In the prior art, then, the XYZ contractors could be given access to an ABC resource by giving each such XYZ contractor an ABC credential from the ABC administrator. However, the ABC administrator may be loathe to do so, especially if such an ABC credential could have the effect of the XYZ contractor being treated like an ABC employee, or could allow the XYZ contractor to improperly access another ABC resource.
As an alternative, and also in the prior art, the XYZ contractors could be given access to an ABC resource by altering the access rules for that ABC resource. For example, such access rules could be altered to allow the ABC resource to provide access to a particular set of XYZ contractors based on such contractors having a credential from an XYZ administrator. However, it is to be appreciated that altering the access rules for a resource can be cumbersome and burdensome, especially if such access rules must be continuously altered on an ongoing basis according to changes in access policy. Moreover, it is to be appreciated that altering the access rules for each of the many resources that can exist within a particular organization can easily become a gargantuan task.
Similarly, it may se the case that only some employees of ABC are normally allowed to access a given resource. Over time, there may be requirements to allow other employees temporary access to the resource. For example, an employee with authorized access may need to grant a subordinate temporary access while they are traveling. It could also be the case they wish to allow an assistant access so they may act on their behalf for certain business processes.
In the prior art, then, the ABC employees who don't normally have access to the resource would be given access to the resource in the same manner as the originally authorized employees. If this requires issuing new credentials, or setting new account attributes, the ABC administrator may be loathe to do so, especially if doing so could have the effect of granting the employees greater access rights than may be desired or requiring additional administrative actions be taken to remove such rights when the need for such access is no longer valid.
Thus, a need exists for a method and mechanism by which a resource can provide access to a requester not previously known thereto based on access rules or the like. In particular, a need exists for a method and mechanism by which the resource need only look to a defined source of trust, be it an administrator or the like, to determine whether access should be provided to a requestor. Further, a need exists for a method and mechanism by which the defined source of trust can identify whether a requestor is to be provided access, regardless of whether the requestor is internal to or external from the organization of the defined source of trust.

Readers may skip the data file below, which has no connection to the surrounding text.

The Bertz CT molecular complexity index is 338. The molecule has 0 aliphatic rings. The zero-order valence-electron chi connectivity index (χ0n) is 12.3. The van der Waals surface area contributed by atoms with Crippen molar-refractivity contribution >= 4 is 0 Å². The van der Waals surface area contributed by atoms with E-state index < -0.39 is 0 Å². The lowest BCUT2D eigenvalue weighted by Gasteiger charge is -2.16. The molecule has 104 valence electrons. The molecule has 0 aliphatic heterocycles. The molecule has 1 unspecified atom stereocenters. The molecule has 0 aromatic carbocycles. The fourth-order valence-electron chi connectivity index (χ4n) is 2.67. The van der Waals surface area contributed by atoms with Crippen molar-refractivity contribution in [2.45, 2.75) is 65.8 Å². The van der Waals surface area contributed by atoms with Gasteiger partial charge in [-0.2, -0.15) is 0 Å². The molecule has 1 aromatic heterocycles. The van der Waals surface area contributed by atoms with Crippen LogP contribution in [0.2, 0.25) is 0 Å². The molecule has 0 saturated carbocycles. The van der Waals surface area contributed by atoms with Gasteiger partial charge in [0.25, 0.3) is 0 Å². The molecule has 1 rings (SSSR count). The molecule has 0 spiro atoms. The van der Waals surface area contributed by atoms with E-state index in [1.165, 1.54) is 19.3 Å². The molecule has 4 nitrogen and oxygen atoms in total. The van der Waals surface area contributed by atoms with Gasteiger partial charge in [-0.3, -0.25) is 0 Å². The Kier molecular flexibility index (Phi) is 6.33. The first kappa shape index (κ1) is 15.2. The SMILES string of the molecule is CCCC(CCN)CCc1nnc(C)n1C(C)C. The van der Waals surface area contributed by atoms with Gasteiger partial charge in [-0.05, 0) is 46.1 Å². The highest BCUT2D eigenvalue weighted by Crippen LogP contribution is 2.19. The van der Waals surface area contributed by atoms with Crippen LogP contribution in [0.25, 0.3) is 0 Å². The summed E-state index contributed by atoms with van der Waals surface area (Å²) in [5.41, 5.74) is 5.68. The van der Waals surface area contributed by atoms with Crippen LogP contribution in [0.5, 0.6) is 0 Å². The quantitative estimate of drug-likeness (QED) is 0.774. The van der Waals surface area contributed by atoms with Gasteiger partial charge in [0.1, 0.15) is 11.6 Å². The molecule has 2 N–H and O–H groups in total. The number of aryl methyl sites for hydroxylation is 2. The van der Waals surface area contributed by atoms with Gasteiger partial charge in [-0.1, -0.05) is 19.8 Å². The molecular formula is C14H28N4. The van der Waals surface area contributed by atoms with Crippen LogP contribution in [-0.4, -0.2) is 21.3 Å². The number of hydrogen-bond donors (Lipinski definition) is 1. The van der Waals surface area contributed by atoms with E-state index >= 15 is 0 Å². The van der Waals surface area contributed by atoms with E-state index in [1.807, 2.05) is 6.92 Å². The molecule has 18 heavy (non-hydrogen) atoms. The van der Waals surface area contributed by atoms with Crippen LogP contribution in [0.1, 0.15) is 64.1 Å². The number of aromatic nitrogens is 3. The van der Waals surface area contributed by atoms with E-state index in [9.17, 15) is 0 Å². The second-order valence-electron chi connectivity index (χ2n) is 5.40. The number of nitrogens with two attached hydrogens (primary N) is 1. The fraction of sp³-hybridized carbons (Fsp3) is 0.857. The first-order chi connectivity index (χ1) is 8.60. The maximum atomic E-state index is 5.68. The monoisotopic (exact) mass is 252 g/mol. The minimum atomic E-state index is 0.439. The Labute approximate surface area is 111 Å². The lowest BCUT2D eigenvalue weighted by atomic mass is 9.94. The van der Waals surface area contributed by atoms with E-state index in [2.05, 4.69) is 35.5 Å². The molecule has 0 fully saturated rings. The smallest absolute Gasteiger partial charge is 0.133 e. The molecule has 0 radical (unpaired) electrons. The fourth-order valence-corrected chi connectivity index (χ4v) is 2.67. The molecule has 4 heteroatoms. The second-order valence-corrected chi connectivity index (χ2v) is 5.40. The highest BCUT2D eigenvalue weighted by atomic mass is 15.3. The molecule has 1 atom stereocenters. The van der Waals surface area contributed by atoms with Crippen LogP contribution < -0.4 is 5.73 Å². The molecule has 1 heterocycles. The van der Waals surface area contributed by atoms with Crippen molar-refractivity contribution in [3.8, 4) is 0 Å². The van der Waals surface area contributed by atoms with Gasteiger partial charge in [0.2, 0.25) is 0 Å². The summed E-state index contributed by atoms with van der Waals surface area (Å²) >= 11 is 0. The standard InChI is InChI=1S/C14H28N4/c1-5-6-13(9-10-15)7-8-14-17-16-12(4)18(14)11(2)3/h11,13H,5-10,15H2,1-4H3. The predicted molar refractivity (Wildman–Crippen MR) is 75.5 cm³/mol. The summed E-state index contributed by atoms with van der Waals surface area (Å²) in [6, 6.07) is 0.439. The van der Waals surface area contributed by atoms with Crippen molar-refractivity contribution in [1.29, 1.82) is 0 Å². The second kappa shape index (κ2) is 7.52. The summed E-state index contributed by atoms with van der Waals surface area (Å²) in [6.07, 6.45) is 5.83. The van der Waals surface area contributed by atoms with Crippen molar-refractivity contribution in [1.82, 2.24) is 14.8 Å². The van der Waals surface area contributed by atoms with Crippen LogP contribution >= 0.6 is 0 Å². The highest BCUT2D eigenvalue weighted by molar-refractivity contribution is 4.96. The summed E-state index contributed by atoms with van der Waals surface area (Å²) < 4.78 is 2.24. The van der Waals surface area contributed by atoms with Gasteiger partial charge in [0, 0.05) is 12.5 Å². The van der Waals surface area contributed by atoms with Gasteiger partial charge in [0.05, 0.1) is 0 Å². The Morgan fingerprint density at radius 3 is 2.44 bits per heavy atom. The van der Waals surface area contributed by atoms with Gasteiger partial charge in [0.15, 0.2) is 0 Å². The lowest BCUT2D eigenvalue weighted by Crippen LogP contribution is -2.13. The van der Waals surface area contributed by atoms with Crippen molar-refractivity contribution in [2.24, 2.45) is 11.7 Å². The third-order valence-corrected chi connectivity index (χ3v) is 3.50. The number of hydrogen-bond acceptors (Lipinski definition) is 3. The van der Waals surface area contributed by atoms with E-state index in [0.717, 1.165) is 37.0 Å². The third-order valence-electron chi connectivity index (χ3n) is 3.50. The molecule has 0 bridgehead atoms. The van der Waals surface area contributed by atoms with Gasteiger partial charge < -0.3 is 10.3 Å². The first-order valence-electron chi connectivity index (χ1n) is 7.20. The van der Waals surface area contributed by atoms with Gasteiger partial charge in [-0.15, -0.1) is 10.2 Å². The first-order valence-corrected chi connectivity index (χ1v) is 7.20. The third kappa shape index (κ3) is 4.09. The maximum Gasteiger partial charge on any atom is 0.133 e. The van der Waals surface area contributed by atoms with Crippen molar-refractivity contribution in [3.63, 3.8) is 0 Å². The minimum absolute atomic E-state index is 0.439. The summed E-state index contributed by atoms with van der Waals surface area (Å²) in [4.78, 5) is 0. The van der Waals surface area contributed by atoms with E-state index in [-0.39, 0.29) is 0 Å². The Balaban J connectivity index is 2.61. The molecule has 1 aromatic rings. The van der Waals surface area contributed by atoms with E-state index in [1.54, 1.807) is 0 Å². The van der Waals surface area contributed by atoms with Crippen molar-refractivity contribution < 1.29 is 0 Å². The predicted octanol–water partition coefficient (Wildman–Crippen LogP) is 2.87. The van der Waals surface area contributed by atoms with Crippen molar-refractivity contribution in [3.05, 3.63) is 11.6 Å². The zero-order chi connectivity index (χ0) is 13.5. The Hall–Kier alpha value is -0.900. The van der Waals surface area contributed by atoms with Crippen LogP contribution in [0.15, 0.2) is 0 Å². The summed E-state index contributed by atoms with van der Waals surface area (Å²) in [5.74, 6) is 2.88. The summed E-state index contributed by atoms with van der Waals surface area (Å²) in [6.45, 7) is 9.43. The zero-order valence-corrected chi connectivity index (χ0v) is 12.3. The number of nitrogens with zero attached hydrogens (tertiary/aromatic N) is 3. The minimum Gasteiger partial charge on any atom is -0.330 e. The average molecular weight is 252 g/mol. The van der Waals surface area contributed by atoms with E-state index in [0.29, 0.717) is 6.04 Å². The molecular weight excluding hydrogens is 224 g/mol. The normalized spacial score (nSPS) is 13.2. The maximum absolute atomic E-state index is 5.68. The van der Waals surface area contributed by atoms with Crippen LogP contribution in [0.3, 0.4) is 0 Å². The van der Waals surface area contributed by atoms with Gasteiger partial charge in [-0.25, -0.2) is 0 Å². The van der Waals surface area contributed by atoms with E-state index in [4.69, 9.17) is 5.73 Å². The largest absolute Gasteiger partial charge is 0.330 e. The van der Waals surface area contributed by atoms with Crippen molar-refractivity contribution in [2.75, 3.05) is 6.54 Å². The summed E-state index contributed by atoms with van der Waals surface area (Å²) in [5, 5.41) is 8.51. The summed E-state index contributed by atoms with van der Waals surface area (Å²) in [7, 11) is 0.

The aforementioned needs are satisfied at least in part by the present invention in which a method is provided for a resource of a first organization to provide access thereto to a requestor of a second organization. The first organization has a first administrator trusted by the resource, and the second organization has a second administrator, where each of the first and second administrators issues credentials to entities. Each credential as issued by an administrator to an entity ties the entity to the issuing administrator and evinces a relationship between the entity and the issuing administrator.
In the method, the first administrator issues to the second administrator a first credential, where the issued first credential states policy that the second administrator may issue a second credential to the requester on behalf of the first administrator. The second administrator in fact issues to the requestor the second credential on behalf of the first administrator, where the issued second credential may include or reference the issued first credential. The requestor of the second organization thereafter requests access from the resource of the first organization and in doing so includes with the request the issued first credential and the issued second credential.
The resource receives the request, and validates the issued first credential to confirm that the issued first credential ties the trusted first administrator to the second administrator, and also to confirm that the policy of the issued first credential allowed the second administrator to issue the second credential to the requestor. Also, the resource validates the issued second credential to confirm that the issued second credential ties the second administrator to the requester. Presuming such validations succeed, the resource proceeds with the request to access the resource knowing that such request from such requestor is based on rights delegated from the trusted first administrator to the requester by way of the second administrator. Thus, the resource of the first organization can recognize and grant access to the requester of the second organization, even though such requestor is not issued any credential by the trusted first administrator of the first organization.
Similarly, an end-user could be allowed to delegate some or all of their rights to another end-user. In the method, the first administrator issues to a first end-user a first credential, where the issued first credential includes information necessary to determine the first end-user's rights to a resource and states policy that the first end-user may issue a second credential to a requestor on behalf of the first administrator. The first end-user in fact issues to the requestor the second credential on behalf of the first administrator, where the issued second credential may include or reference the issued first credential. The requester thereafter requests access from the resource and in doing so includes with the request the issued first credential and the issued second credential. These credentials may then be validated and used by the resource in the manner described previously by the resource to determine if access should be granted.